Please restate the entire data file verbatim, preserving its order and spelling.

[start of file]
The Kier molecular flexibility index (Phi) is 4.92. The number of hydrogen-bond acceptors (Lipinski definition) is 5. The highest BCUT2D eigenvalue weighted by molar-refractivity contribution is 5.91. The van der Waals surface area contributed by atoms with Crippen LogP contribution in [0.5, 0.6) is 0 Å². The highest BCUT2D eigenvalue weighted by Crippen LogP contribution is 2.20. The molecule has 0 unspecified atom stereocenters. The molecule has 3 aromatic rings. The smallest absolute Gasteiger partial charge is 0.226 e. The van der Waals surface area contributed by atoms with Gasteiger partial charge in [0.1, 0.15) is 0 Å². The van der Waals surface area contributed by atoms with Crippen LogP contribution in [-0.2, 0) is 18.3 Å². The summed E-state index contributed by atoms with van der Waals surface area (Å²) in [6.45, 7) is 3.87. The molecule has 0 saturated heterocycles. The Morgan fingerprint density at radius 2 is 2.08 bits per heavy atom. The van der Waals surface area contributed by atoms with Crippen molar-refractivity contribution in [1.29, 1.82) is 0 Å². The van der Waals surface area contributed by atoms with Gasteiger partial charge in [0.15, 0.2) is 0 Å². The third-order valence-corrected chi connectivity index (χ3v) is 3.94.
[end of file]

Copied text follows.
The Kier molecular flexibility index (Phi) is 4.92. The number of hydrogen-bond acceptors (Lipinski definition) is 5. The highest BCUT2D eigenvalue weighted by molar-refractivity contribution is 5.91. The van der Waals surface area contributed by atoms with Crippen LogP contribution in [0.5, 0.6) is 0 Å². The highest BCUT2D eigenvalue weighted by Crippen LogP contribution is 2.20. The molecule has 0 unspecified atom stereocenters. The molecule has 3 aromatic rings. The smallest absolute Gasteiger partial charge is 0.226 e. The van der Waals surface area contributed by atoms with Gasteiger partial charge in [0.1, 0.15) is 0 Å². The van der Waals surface area contributed by atoms with Crippen LogP contribution in [-0.2, 0) is 18.3 Å². The summed E-state index contributed by atoms with van der Waals surface area (Å²) in [6.45, 7) is 3.87. The molecule has 0 saturated heterocycles. The Morgan fingerprint density at radius 2 is 2.08 bits per heavy atom. The van der Waals surface area contributed by atoms with Crippen molar-refractivity contribution in [1.29, 1.82) is 0 Å². The van der Waals surface area contributed by atoms with Gasteiger partial charge in [0.15, 0.2) is 0 Å². The third-order valence-corrected chi connectivity index (χ3v) is 3.94.